The only way to have a lot of really great ideas is to have even MORE really bad ideas.
The good news is having bad ideas is really easy! I have bad ideas all the time. They flicker into my head all day long, usually disguised as a good idea. Then after I spend a little more time with them, their true identity as bad ideas reveals itself, and they gets discarded.
But every now and then a really great idea flickers into my head disguised as a really bad idea. You just have to get through the bad ones first.
The trick is to cultivate these bad ideas. To actively farm them, go out and get them. You won’t believe how freeing this will be.
When I’m working on something new (as I am now, a new play) the minute I get stuck I say, “Let me write the really bad version of this scene.” Now the pressure is off. No need to get it right. In fact – let me try to get it really bad! Not only am I better able to write, it’s actually more fun.
Remember this: Perfectionism is a form of resistance.
In Tools of the Titans by Tim Ferriss, hedge fund manager and author James Altucher is reported to have a daily habit of coming up with 10 ideas for any random topic. He’s exercising his “idea muscle.” But what if can’t even come up with 10 ideas?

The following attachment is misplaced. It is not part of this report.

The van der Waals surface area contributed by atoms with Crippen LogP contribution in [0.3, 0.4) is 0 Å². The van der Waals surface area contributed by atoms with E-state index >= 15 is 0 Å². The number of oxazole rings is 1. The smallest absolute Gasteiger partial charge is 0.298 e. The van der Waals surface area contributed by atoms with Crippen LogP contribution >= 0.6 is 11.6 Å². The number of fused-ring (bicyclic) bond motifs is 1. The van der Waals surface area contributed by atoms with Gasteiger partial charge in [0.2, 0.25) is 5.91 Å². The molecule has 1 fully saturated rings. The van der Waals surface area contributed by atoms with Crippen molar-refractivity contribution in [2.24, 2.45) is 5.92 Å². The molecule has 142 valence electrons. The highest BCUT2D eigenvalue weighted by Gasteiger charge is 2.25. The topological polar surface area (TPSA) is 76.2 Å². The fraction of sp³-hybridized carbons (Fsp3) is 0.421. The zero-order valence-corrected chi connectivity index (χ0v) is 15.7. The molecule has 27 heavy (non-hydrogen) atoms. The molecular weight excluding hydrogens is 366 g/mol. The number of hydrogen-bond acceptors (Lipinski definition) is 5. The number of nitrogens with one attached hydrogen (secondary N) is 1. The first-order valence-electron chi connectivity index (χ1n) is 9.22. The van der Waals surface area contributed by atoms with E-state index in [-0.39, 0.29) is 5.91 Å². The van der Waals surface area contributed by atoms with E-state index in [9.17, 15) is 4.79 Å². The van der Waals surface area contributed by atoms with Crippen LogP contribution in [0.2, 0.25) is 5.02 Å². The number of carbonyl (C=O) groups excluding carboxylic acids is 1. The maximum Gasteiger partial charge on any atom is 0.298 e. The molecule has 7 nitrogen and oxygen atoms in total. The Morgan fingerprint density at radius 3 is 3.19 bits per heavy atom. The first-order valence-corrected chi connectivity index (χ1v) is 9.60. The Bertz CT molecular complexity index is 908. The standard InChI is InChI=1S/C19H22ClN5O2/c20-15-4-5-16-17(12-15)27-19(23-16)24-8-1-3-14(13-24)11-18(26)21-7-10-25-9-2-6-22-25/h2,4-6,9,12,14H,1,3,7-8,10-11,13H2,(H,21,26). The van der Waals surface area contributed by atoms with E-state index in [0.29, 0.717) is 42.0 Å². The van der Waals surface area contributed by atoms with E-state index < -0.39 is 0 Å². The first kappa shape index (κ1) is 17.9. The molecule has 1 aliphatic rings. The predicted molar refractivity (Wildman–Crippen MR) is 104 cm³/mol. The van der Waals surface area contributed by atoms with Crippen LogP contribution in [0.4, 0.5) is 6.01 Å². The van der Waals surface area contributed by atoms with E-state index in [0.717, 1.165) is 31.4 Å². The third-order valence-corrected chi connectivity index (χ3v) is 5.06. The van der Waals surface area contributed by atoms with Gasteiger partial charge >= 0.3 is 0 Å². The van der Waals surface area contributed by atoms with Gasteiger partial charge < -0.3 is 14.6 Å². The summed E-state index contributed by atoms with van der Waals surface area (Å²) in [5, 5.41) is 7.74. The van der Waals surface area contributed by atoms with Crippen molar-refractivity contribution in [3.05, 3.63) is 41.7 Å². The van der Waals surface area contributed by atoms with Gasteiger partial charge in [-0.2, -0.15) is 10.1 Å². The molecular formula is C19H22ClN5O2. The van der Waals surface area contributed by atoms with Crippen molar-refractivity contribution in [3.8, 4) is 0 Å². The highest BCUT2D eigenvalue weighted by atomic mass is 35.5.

“Here’s the magic trick: if you can’t come up with 10 ideas, come up with 20 ideas…You are putting too much pressure on yourself. Perfectionism is the ENEMY of the idea muscle…it’s your brain trying to protect you from harm, from coming up with an idea that is embarrassing and stupid and could cause you to suffer pain. The way you shut [this] off is by forcing [the brain] to come up with bad ideas.”
Ellen Sandler, in her book The TV Writer’s Workbook, also talks about writing a list of 10 ideas as a tool to get past the obvious. She instructs writers to write down the ideas (not just make the list in their heads) and do it quickly. Typically, she explains, you’ll be able to get about 5 or 6 ideas and then you’ll start to get stuck.
I’ve done this myself. What begins to happen is, in order to push through, you start writing down the “really bad ideas.” Totally unlikely, even illogical ideas. “It could never be this, but….” And after a couple of those, you hit on something really creative, really bold, but truly perfect. A really great idea. “A bad idea can lead to a good one,” Sandler advises. “You won’t know what’s good or bad till you get there.”
So what list of really bad ideas do you need to come up with today? The only truly really bad idea is to wait any longer.